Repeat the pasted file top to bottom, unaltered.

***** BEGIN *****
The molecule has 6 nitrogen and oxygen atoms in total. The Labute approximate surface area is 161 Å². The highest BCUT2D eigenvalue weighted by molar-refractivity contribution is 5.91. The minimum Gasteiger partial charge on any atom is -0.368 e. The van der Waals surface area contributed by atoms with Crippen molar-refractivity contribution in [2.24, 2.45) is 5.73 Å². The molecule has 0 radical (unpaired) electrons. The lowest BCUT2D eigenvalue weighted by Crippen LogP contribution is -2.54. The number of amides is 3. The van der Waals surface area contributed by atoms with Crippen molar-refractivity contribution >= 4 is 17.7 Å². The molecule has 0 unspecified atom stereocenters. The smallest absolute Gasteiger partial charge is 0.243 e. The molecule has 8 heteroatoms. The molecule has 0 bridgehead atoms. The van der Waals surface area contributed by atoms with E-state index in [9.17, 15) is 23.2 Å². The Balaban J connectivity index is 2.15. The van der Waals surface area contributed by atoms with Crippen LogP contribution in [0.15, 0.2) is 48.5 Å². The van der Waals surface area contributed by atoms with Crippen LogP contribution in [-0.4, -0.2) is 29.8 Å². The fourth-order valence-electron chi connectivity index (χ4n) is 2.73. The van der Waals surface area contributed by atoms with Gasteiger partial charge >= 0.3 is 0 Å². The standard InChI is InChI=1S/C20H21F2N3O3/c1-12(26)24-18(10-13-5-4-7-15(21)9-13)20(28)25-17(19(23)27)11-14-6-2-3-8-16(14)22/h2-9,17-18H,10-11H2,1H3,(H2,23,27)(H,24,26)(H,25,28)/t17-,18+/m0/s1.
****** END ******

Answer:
The molecule has 6 nitrogen and oxygen atoms in total. The Labute approximate surface area is 161 Å². The highest BCUT2D eigenvalue weighted by molar-refractivity contribution is 5.91. The minimum Gasteiger partial charge on any atom is -0.368 e. The van der Waals surface area contributed by atoms with Crippen molar-refractivity contribution in [2.24, 2.45) is 5.73 Å². The molecule has 0 radical (unpaired) electrons. The lowest BCUT2D eigenvalue weighted by Crippen LogP contribution is -2.54. The number of amides is 3. The van der Waals surface area contributed by atoms with Crippen molar-refractivity contribution >= 4 is 17.7 Å². The molecule has 0 unspecified atom stereocenters. The smallest absolute Gasteiger partial charge is 0.243 e. The molecule has 8 heteroatoms. The molecule has 0 bridgehead atoms. The van der Waals surface area contributed by atoms with E-state index in [9.17, 15) is 23.2 Å². The Balaban J connectivity index is 2.15. The van der Waals surface area contributed by atoms with Crippen LogP contribution in [0.15, 0.2) is 48.5 Å². The van der Waals surface area contributed by atoms with Crippen LogP contribution in [-0.4, -0.2) is 29.8 Å². The fourth-order valence-electron chi connectivity index (χ4n) is 2.73. The van der Waals surface area contributed by atoms with Gasteiger partial charge >= 0.3 is 0 Å². The standard InChI is InChI=1S/C20H21F2N3O3/c1-12(26)24-18(10-13-5-4-7-15(21)9-13)20(28)25-17(19(23)27)11-14-6-2-3-8-16(14)22/h2-9,17-18H,10-11H2,1H3,(H2,23,27)(H,24,26)(H,25,28)/t17-,18+/m0/s1.